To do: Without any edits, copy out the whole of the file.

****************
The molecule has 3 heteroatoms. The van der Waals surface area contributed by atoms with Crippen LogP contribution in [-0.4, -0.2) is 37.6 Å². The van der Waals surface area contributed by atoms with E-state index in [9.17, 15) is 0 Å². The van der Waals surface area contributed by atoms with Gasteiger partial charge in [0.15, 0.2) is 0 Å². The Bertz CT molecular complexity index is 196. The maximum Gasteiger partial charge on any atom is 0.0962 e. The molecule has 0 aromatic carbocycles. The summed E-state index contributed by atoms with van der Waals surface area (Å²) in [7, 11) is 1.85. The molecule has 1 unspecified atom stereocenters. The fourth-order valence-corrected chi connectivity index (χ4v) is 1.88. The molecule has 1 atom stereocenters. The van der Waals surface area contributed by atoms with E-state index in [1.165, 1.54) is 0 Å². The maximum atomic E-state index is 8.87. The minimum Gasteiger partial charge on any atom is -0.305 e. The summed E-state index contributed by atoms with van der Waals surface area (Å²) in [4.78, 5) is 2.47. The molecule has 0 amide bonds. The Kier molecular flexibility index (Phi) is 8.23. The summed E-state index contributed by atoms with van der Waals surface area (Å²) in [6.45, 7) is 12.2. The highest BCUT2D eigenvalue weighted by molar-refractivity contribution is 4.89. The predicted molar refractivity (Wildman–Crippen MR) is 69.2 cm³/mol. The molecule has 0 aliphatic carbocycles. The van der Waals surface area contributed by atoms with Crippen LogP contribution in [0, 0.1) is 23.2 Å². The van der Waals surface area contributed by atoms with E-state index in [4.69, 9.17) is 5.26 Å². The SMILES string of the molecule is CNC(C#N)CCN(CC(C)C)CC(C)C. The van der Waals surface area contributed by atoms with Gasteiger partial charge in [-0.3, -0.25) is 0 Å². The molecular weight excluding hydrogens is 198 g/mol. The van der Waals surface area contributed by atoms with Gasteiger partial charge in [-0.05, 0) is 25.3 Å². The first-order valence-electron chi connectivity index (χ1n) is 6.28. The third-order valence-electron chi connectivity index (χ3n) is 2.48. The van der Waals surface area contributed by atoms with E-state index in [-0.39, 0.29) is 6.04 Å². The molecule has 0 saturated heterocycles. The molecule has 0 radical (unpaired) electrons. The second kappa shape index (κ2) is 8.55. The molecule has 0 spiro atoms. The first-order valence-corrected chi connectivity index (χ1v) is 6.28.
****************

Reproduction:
The molecule has 3 heteroatoms. The van der Waals surface area contributed by atoms with Crippen LogP contribution in [-0.4, -0.2) is 37.6 Å². The van der Waals surface area contributed by atoms with E-state index in [9.17, 15) is 0 Å². The van der Waals surface area contributed by atoms with Gasteiger partial charge in [0.15, 0.2) is 0 Å². The Bertz CT molecular complexity index is 196. The maximum Gasteiger partial charge on any atom is 0.0962 e. The molecule has 0 aromatic carbocycles. The summed E-state index contributed by atoms with van der Waals surface area (Å²) in [7, 11) is 1.85. The molecule has 1 unspecified atom stereocenters. The fourth-order valence-corrected chi connectivity index (χ4v) is 1.88. The molecule has 1 atom stereocenters. The van der Waals surface area contributed by atoms with E-state index in [1.165, 1.54) is 0 Å². The maximum atomic E-state index is 8.87. The minimum Gasteiger partial charge on any atom is -0.305 e. The summed E-state index contributed by atoms with van der Waals surface area (Å²) in [4.78, 5) is 2.47. The molecule has 0 amide bonds. The Kier molecular flexibility index (Phi) is 8.23. The summed E-state index contributed by atoms with van der Waals surface area (Å²) in [6.45, 7) is 12.2. The highest BCUT2D eigenvalue weighted by molar-refractivity contribution is 4.89. The predicted molar refractivity (Wildman–Crippen MR) is 69.2 cm³/mol. The molecule has 0 aliphatic carbocycles. The van der Waals surface area contributed by atoms with Crippen LogP contribution in [0, 0.1) is 23.2 Å². The van der Waals surface area contributed by atoms with E-state index in [4.69, 9.17) is 5.26 Å². The SMILES string of the molecule is CNC(C#N)CCN(CC(C)C)CC(C)C. The van der Waals surface area contributed by atoms with Gasteiger partial charge in [-0.3, -0.25) is 0 Å². The molecular weight excluding hydrogens is 198 g/mol. The van der Waals surface area contributed by atoms with Gasteiger partial charge in [-0.05, 0) is 25.3 Å². The first-order valence-electron chi connectivity index (χ1n) is 6.28. The third-order valence-electron chi connectivity index (χ3n) is 2.48. The van der Waals surface area contributed by atoms with E-state index in [-0.39, 0.29) is 6.04 Å². The molecule has 0 saturated heterocycles. The molecule has 0 radical (unpaired) electrons. The second kappa shape index (κ2) is 8.55. The molecule has 0 spiro atoms. The first-order valence-corrected chi connectivity index (χ1v) is 6.28.